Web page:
The American Civil Liberties Union of Oregon filed a lawsuit Friday morning against the federal government for denying immigration detainees access to legal counsel at the federal prison in Sheridan, Ore., where 121 men are being held on immigration charges.

An emergency motion asks a judge to force prison and U.S. Immigration and Enforcement Officials to stop blocking the detainees' access to immigration attorneys. The ACLU says, by restricting access to legal counsel, the federal government is violating the Constitution's due process and free speech protections, the Administrative Procedures Act, the Immigration and Nationality Act, and federal detention standards.

"Incarcerating immigrants in a federal prison is a highly unusual move and unprecedented for Oregon," Mat dos Santos, legal director for the ACLU of Oregon said in a statement. "Denying these men access to counsel – at a time that they need it most to prepare for interviews with immigration officials or appearing before an immigration judge – is as outrageous as it is unconstitutional. For an asylum seeker, this could mean the difference between life and death."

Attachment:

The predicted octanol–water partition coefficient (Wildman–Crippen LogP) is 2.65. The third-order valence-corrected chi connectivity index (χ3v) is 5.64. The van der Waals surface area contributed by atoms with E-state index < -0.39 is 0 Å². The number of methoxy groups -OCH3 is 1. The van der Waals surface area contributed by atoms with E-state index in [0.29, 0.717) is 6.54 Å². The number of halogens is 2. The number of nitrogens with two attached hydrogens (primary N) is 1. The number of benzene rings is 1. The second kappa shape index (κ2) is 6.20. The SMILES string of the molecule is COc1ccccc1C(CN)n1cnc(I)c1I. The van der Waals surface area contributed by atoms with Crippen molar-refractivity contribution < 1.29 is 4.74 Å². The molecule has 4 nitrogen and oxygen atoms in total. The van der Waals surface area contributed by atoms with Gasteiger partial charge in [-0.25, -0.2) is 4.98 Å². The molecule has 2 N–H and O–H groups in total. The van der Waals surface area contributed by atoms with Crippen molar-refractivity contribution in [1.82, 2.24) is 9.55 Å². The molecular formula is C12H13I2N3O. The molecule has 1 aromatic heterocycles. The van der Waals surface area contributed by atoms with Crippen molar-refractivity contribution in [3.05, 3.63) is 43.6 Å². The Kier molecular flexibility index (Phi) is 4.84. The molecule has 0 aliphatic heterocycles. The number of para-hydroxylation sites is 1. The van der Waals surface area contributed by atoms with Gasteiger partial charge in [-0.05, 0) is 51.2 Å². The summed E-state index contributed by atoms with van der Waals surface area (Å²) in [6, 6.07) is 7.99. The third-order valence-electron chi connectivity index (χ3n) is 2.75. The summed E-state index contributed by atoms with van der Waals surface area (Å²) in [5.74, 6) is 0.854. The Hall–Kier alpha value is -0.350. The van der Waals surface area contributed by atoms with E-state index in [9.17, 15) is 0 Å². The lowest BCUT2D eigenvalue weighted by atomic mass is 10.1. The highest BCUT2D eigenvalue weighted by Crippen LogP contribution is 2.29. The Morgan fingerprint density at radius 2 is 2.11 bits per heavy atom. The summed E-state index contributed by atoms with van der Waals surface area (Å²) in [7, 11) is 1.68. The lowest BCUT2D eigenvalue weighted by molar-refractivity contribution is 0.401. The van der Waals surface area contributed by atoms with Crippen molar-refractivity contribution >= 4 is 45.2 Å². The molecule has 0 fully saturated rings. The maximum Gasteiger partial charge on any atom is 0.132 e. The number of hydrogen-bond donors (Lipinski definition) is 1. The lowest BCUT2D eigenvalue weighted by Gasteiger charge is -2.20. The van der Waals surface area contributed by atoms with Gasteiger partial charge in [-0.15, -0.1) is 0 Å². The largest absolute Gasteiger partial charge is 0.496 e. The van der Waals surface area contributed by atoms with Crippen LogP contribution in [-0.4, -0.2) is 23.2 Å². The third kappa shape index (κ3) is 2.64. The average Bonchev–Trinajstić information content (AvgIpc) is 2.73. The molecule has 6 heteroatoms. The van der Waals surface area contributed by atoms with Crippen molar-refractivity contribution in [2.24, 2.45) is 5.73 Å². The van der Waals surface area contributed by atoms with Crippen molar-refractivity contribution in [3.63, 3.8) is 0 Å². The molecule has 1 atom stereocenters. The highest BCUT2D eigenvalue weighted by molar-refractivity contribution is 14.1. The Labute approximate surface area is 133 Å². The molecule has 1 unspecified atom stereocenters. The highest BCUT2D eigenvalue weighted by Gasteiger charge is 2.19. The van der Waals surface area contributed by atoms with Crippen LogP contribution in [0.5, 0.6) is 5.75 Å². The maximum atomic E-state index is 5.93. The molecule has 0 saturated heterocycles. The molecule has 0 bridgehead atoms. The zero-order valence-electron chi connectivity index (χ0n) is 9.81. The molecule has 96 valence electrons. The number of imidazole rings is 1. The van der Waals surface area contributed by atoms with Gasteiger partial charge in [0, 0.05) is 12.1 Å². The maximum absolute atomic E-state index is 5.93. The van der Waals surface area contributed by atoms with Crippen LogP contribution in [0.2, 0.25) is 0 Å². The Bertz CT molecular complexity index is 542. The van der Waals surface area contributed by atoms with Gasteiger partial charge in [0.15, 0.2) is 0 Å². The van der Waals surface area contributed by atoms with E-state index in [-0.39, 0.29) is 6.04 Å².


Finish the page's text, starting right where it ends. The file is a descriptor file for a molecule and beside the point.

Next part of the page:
The immigration detainees have been at the federal prison in Oregon since early June, and immigration attorneys say none of the detainees have been able to access legal counsel for weeks.

The plaintiffs in the lawsuit include the Innovation Law Lab, a nonprofit that has been trying to provide legal services to the detainees at the Sheridan prison without success. Other plaintiffs include Xochitl Ramos Valencia, the wife of one of the detainees, Luis Javier Sanchez Gonzalez. Ramos Valencia says immigration officials separated her husband from her and their two small children at the border when they tried to make an asylum claim.

A similar lawsuit filed in California led a judge to issue a restraining order against the federal government, forcing officials to allow lawyers to meet with immigration detainees held at a federal prison in Victorville, Calif.